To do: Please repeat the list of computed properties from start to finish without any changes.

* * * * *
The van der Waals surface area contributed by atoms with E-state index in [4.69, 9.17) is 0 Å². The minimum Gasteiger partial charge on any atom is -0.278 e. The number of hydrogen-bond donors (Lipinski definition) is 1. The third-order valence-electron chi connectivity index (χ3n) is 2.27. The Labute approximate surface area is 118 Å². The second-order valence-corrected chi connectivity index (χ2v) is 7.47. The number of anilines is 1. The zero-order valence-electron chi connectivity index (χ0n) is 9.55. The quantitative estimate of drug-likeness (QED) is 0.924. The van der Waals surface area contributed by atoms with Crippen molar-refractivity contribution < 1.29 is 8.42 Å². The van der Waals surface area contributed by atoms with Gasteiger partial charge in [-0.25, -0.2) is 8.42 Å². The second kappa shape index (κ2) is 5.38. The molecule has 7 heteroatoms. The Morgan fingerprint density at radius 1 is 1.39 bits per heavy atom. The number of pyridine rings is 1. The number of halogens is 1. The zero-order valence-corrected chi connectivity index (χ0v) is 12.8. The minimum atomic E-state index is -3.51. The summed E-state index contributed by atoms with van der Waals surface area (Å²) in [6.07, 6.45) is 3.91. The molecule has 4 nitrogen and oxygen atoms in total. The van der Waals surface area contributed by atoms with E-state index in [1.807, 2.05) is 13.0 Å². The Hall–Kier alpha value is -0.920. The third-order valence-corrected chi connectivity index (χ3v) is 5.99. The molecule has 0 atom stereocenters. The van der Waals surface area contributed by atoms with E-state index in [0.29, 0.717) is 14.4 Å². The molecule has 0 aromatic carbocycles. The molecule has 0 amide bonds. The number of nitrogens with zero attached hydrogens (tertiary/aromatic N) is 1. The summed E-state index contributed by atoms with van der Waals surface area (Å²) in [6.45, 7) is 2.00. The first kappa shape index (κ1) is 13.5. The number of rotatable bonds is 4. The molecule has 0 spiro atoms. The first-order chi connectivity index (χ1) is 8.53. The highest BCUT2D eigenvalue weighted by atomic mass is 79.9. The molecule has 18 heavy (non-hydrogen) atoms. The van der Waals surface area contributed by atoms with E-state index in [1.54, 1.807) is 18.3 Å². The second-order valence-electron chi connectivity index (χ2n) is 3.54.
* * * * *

The van der Waals surface area contributed by atoms with E-state index in [4.69, 9.17) is 0 Å². The minimum Gasteiger partial charge on any atom is -0.278 e. The number of hydrogen-bond donors (Lipinski definition) is 1. The third-order valence-electron chi connectivity index (χ3n) is 2.27. The Labute approximate surface area is 118 Å². The second-order valence-corrected chi connectivity index (χ2v) is 7.47. The number of anilines is 1. The zero-order valence-electron chi connectivity index (χ0n) is 9.55. The quantitative estimate of drug-likeness (QED) is 0.924. The van der Waals surface area contributed by atoms with Crippen molar-refractivity contribution < 1.29 is 8.42 Å². The van der Waals surface area contributed by atoms with Gasteiger partial charge in [-0.25, -0.2) is 8.42 Å². The second kappa shape index (κ2) is 5.38. The molecule has 7 heteroatoms. The Morgan fingerprint density at radius 1 is 1.39 bits per heavy atom. The number of pyridine rings is 1. The number of halogens is 1. The zero-order valence-corrected chi connectivity index (χ0v) is 12.8. The minimum atomic E-state index is -3.51. The summed E-state index contributed by atoms with van der Waals surface area (Å²) in [6.07, 6.45) is 3.91. The molecule has 4 nitrogen and oxygen atoms in total. The van der Waals surface area contributed by atoms with E-state index in [1.807, 2.05) is 13.0 Å². The Hall–Kier alpha value is -0.920. The third-order valence-corrected chi connectivity index (χ3v) is 5.99. The molecule has 0 atom stereocenters. The van der Waals surface area contributed by atoms with E-state index in [0.29, 0.717) is 14.4 Å². The molecule has 0 aromatic carbocycles. The molecule has 0 amide bonds. The number of nitrogens with zero attached hydrogens (tertiary/aromatic N) is 1. The summed E-state index contributed by atoms with van der Waals surface area (Å²) in [6.45, 7) is 2.00. The first kappa shape index (κ1) is 13.5. The number of rotatable bonds is 4. The molecule has 0 spiro atoms. The first-order chi connectivity index (χ1) is 8.53. The highest BCUT2D eigenvalue weighted by atomic mass is 79.9. The molecule has 18 heavy (non-hydrogen) atoms. The van der Waals surface area contributed by atoms with E-state index in [1.54, 1.807) is 18.3 Å². The second-order valence-electron chi connectivity index (χ2n) is 3.54.